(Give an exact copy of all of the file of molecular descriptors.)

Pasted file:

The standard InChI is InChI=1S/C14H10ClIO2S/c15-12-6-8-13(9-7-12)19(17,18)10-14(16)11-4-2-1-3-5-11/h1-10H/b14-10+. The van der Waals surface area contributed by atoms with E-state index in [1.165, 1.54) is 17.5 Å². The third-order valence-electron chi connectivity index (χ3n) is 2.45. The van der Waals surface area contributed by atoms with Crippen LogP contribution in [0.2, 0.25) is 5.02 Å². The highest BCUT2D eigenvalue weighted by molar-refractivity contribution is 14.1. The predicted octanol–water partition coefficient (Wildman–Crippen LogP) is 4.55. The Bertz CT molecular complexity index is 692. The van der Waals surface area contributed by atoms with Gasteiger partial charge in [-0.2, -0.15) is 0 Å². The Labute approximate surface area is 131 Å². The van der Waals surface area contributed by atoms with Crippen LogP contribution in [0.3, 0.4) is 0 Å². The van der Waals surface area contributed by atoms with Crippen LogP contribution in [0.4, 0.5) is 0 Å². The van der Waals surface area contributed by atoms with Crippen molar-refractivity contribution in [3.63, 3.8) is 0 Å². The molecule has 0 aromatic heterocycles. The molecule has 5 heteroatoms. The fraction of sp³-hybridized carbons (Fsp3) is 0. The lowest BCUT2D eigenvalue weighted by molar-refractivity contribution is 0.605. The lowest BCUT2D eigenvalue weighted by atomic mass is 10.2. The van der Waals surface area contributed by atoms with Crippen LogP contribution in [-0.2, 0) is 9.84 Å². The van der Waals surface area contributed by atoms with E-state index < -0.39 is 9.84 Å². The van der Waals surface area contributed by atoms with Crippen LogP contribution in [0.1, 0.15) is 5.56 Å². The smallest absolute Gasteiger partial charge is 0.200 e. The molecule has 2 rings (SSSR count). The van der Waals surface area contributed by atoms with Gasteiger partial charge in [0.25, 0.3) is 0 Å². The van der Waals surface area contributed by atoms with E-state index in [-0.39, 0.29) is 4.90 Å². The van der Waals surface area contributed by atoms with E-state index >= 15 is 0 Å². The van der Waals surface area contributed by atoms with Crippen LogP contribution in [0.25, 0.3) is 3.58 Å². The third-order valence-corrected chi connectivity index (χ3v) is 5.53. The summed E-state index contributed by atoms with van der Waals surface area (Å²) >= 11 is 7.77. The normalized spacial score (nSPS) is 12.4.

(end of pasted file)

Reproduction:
The standard InChI is InChI=1S/C14H10ClIO2S/c15-12-6-8-13(9-7-12)19(17,18)10-14(16)11-4-2-1-3-5-11/h1-10H/b14-10+. The van der Waals surface area contributed by atoms with E-state index in [1.165, 1.54) is 17.5 Å². The third-order valence-electron chi connectivity index (χ3n) is 2.45. The van der Waals surface area contributed by atoms with Crippen LogP contribution in [0.2, 0.25) is 5.02 Å². The highest BCUT2D eigenvalue weighted by molar-refractivity contribution is 14.1. The predicted octanol–water partition coefficient (Wildman–Crippen LogP) is 4.55. The Bertz CT molecular complexity index is 692. The van der Waals surface area contributed by atoms with Gasteiger partial charge in [-0.2, -0.15) is 0 Å². The Labute approximate surface area is 131 Å². The van der Waals surface area contributed by atoms with Crippen LogP contribution in [0.3, 0.4) is 0 Å². The van der Waals surface area contributed by atoms with Crippen LogP contribution in [0.4, 0.5) is 0 Å². The van der Waals surface area contributed by atoms with Crippen molar-refractivity contribution in [3.63, 3.8) is 0 Å². The molecule has 0 aromatic heterocycles. The molecule has 5 heteroatoms. The fraction of sp³-hybridized carbons (Fsp3) is 0. The lowest BCUT2D eigenvalue weighted by molar-refractivity contribution is 0.605. The lowest BCUT2D eigenvalue weighted by atomic mass is 10.2. The van der Waals surface area contributed by atoms with Crippen LogP contribution in [-0.2, 0) is 9.84 Å². The van der Waals surface area contributed by atoms with E-state index < -0.39 is 9.84 Å². The van der Waals surface area contributed by atoms with Crippen LogP contribution in [0.1, 0.15) is 5.56 Å². The smallest absolute Gasteiger partial charge is 0.200 e. The molecule has 2 rings (SSSR count). The van der Waals surface area contributed by atoms with Gasteiger partial charge in [0.25, 0.3) is 0 Å². The van der Waals surface area contributed by atoms with E-state index in [-0.39, 0.29) is 4.90 Å². The van der Waals surface area contributed by atoms with E-state index >= 15 is 0 Å². The van der Waals surface area contributed by atoms with Crippen LogP contribution in [0.25, 0.3) is 3.58 Å². The third-order valence-corrected chi connectivity index (χ3v) is 5.53. The summed E-state index contributed by atoms with van der Waals surface area (Å²) >= 11 is 7.77. The normalized spacial score (nSPS) is 12.4.